The Love/Hate frontman on the forthcoming UK tour, being out of anniversaries and being kept from his breakfast
You were the first band I ever saw live. Opening for Skid Row at the NEC in Birmingham on November 20th 1991. If I’d said then that you’d still be playing those songs 26 years later what would you have thought?
Well that’s nice, we broke your Rock n Roll Cherry! To answer your question, no I really did not think I’d be celebrating an anniversary so far in the future. Back in 1991 all I cared about was the Hammer of the Gods. Now I’m as old as Papa Zeus myself…isn’t that ironic?
Moving on to the tour itself….It marks the anniversary of “Wasted In America” does that mean you will focus more on those songs?
Yes I am playing the whole Wasted in America record in full, a first for me. And of course all the Blackout in the Red Room sing-a-long songs. Lots of Rock.
Tell us a little of the band you’ve assembled for this run?
Christian Kimmet and Stevie Pierce from Warrior Soul and Mickey Richards from Ryan Hamilton’s band. Nice guys, good drinkers!
I know you have said that this is you playing Love/Hate songs and not a Love/Hate show, do you feel obligated to keep that band alive?
I don’t feel obligated to do anything, if the music sucked nobody would be interested anyway. The loyalty of the UK fans are what keeps the L/H legacy alive.
Then to the wider question of the music industry. I read a quote from you on your Facebook page about the music industry: “It seems like a dream that 25 years later the music business has gone from that to begging people for money on the Internet.” From that do I assume that you are against the Pledge Music route bands take?
I am against the idea of a ‘Free Ride’—that is, young bands who aren’t ready to make a record asking for others to foot the bill. Back in the day we made demos that were demos not records. We might have thought we were good enough but we weren’t. When we were ready the record deal came—if a band is good enough and ready they will get the attention and hopefully the record.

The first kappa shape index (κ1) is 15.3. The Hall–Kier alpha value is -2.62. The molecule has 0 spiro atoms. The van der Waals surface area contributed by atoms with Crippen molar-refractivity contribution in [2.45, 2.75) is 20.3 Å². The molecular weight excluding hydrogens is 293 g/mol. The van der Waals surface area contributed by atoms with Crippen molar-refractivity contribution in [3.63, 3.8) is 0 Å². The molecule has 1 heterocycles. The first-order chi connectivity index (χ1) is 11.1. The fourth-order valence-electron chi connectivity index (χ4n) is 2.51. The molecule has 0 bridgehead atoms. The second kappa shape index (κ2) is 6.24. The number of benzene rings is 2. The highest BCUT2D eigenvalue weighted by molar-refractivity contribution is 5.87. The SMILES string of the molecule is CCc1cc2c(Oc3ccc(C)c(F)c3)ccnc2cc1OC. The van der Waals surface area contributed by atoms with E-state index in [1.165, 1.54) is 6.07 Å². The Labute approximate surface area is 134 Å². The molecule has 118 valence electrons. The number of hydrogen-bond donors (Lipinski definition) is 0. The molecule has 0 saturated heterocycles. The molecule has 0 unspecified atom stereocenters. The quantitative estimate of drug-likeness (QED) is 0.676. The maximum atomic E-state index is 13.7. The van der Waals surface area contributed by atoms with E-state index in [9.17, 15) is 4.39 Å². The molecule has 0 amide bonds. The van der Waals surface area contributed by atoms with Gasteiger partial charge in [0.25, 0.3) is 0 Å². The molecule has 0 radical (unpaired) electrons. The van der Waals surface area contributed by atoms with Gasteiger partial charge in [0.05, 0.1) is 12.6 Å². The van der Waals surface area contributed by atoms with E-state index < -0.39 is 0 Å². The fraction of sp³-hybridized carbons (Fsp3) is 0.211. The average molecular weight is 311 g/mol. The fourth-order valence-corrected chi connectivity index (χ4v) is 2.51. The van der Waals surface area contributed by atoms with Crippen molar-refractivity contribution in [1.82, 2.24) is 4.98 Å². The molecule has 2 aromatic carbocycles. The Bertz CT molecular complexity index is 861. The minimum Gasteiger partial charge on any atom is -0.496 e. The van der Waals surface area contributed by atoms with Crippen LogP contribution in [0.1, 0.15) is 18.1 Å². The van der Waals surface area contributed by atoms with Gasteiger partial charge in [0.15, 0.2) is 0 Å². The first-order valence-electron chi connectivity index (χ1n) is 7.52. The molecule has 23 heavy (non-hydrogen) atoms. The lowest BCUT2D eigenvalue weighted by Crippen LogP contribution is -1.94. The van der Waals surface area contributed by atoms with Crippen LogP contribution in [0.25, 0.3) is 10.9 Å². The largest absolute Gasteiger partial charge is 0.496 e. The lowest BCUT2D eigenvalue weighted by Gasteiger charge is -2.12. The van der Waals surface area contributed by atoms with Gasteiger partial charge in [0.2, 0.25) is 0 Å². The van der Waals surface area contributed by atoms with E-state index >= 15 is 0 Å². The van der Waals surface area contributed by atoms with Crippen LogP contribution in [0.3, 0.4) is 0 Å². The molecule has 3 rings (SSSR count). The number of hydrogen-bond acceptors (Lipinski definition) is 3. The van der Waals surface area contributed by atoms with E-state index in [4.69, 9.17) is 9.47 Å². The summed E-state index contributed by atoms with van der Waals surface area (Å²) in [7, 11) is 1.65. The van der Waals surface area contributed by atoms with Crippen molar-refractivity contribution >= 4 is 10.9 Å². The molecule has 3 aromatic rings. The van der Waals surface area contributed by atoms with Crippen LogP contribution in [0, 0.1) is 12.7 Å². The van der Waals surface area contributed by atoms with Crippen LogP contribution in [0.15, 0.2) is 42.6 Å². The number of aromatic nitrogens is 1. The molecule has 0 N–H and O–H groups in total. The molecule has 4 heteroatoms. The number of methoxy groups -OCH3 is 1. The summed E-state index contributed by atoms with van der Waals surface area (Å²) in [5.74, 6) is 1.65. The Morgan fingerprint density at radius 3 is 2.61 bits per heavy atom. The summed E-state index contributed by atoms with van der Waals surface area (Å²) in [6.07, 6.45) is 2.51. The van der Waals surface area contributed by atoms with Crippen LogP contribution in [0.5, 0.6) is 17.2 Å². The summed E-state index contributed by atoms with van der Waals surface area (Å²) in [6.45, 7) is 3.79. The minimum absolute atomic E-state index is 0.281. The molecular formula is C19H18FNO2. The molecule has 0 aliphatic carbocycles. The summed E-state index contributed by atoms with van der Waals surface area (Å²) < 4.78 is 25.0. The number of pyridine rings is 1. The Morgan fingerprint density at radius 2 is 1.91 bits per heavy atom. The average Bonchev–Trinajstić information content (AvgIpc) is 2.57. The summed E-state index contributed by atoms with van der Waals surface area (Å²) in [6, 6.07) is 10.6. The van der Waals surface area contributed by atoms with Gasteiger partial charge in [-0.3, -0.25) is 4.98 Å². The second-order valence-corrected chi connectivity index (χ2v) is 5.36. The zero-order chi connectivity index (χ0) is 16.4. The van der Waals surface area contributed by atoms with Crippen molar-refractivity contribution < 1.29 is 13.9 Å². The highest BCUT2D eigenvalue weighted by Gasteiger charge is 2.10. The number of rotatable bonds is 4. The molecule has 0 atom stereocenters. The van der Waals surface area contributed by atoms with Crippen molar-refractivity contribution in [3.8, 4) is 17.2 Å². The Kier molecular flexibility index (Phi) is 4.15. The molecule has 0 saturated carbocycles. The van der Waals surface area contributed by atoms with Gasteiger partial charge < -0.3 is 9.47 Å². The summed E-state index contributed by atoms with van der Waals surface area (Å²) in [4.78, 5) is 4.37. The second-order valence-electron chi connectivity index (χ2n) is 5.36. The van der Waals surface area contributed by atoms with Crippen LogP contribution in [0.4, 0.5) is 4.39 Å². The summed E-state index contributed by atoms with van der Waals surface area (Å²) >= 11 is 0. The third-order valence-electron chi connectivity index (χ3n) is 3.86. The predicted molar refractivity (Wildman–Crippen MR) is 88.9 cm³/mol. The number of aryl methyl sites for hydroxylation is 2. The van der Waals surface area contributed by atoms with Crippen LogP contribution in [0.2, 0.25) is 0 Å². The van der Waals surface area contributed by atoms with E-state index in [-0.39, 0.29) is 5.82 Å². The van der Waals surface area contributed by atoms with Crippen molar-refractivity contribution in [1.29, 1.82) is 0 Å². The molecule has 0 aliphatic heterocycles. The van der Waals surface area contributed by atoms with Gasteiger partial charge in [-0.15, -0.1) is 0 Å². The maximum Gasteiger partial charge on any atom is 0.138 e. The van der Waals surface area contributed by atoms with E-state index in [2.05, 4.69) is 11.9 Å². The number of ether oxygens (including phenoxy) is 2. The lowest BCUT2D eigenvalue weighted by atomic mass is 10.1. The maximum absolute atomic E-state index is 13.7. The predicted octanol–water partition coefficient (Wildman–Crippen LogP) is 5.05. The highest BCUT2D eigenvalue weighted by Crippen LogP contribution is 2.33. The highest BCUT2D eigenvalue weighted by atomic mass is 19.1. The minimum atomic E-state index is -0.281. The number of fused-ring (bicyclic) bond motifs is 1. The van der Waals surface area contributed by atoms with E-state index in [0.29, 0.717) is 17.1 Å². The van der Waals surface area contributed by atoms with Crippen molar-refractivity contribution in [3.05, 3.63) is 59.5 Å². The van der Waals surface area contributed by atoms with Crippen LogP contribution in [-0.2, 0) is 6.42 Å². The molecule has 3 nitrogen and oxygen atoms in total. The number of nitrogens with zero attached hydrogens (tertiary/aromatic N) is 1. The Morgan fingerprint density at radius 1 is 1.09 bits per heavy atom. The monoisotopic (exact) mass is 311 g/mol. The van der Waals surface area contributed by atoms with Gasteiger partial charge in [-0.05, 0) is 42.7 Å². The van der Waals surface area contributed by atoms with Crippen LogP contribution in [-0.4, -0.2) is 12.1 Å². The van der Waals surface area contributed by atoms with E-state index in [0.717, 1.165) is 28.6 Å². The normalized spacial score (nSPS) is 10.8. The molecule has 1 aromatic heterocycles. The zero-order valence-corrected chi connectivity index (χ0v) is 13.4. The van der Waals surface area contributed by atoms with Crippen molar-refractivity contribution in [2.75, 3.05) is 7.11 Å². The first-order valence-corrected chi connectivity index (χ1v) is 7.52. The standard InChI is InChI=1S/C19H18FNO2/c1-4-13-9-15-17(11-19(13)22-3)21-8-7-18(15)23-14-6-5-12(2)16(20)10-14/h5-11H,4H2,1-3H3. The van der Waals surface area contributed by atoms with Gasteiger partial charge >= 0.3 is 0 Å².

Given what you say above, how do you feel about sticking out a new solo album this year in that climate?
New music is necessary for the World to turn, besides I’m all out of anniversaries!
If I could just ask a couple of other questions about your career…As a boy growing up, dreaming of being a rock star, have you managed to achieve all your goals from back then?
I achieved more than most people could ever hope for, Fame, Glory, the million and one things that go along with that. And the best part is that I am still carrying on in 2017 and singing better than I did in 1990…that in itself is an achievement!
I was lucky enough to be in Las Vegas back in 2005 to watch you front Ratt and you’ve done many, many things, but which album or period in your career do you look back on with most fondness?
The Blackout in the Red Room record was the best period, only looking upward, no pesky record company interference, dreams intact. The best part is we still have all that music and all those records, something we shall always have.
How is the new album shaping up?
Very nice. The songs do hearken back to the ‘Blackout’ period, high energy and lyrical sarcasm abounding. I’m looking forward for everyone to hear it.
And lastly, what is left? What would you most like to still do?
I’d like to eat my breakfast which this interview is keeping me from! Ha ha …thanks and see you in the Sunny UK!